Is an MBA the right choice for you?

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Thinking about applying for an MBA? An MBA will add a serious professional edge to your CV and will likely have a demonstrable impact on your career if you choose the right programme for the right reasons. However, it’s a very significant undertaking in terms of time and money and not everyone is in a position to make a success of it. So let’s look at the benefits, in general terms, of an MBA programme, and if it would be right for you.

An MBA sends a signal to recruiters about you and your career

An MBA is not a mandatory certification that you need in order to practice within a certain field. I’s not a credential that you have to have. Indeed there are many, many people working at the highest level in all sectors that have no MBA, so don’t think it’s a solution that bypasses hard work or natural aptitude for a particular area. Its a fact that an MBA is far more applicable to some sectors than it is to others. That’s what you need to consider when you’re looking at whether its a worthwhile investment for you. But, completing an MBA does send a signal: you’re serious about both your own professional development and the level at which you wish to operate. So think about the jobs you want. How are MBA’s perceived in those markets? Check out business leaders in these areas and see how prevalent MBAs are. Would your chance of working in this sector change if you had an MBA? Is there a particular MBA course that has a strong track record in this area?

An MBA provides you with practical skills

It’s not just the interpretation of management and leadership that has transformed over recent years, the field of management education has also changed considerably. MBA programmes of the past were almost exclusively finance and operations based, with little on the leadership theory side, which made them distinctly irrelevant for a great many sectors. They have thankfully evolved and a top MBA programme, such as those listed in our article here, focus on key elements such as strategy, organisational behaviour and leadership. The hard skills of finance, logistics and accounting elements , of course, remain part of the MBA experience but they are no longer the guiding principles as to how an MBA’s course content should be judged.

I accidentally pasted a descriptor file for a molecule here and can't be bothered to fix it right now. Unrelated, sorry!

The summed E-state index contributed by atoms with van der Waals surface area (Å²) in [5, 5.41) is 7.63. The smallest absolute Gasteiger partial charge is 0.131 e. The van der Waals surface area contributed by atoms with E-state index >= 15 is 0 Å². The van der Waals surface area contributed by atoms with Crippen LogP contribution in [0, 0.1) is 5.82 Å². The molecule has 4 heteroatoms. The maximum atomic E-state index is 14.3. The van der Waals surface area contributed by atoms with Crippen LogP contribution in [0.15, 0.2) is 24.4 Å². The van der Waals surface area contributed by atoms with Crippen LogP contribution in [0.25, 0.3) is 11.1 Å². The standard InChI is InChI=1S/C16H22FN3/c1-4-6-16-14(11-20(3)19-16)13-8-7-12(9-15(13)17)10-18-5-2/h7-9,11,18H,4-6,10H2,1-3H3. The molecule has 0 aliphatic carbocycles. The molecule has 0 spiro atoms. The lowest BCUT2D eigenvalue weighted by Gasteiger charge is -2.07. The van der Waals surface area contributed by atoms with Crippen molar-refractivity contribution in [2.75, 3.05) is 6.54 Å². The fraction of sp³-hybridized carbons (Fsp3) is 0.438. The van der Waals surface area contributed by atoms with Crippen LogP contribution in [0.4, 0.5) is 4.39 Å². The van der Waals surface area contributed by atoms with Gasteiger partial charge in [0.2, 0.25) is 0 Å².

MBA programmes now realise that their students, who successfully complete their programmes, will learn so much through leading and managing others that their career trajectories will outgrow the purely practical elements of the course. Delivering on a management or executive level will require so much more, which is why leading MBA courses now focus heavily on elements such as international best practice, interpersonal dynamics and leadership. Obviously due to the lack of practical definitions when it comes to areas such as these-learning has taken on a more experiential shape, which has made for more engaging and rewarding MBA programmes in the vast majority of cases.

Access to a great network

One of the best reasons for an MBA, or indeed any good course, is the people you meet on both the staff and student level. As an MBA student, you can often learn as much from your peer group on the course as you do from lectures, so try and build relationships on the course, or if you’re shopping around for an MBA try and find out who’s on their alumni network and are there people relevant to your sector etc? Of course, with the amount of MBA courses currently available (full-time, part-time and even through blended or distance learning) there will be different levels and standards of alumni networks to plug into, so consider that when choosing what course you wish to pursue.

But make sure you’re ready for the workload

Any MBA programme requires a large degree of hard work; a leading MBA programme, particularly a full-time one, requires a remarkable amount of application and focus. The first half of a two-year programme, or the first two thirds of a full time programme, places the heaviest demands. The reasons for this are that the most functional and academic elements of the course are generally inculcated at this stage, plus aspects such as teamwork, leadership, good communication, economics and sector based macro-economics. If you’re merging this with a full time job, particularly a senior role, then it can be even more challenging as most programmes emphasise the need for good time management and organisation and how to manage it. However, if you have successfully built a career and have the drive to take it to the next level then you will be able to- meet the demands of the MBA and remember that while the workload can be tough, the rewards can indeed be worth it.


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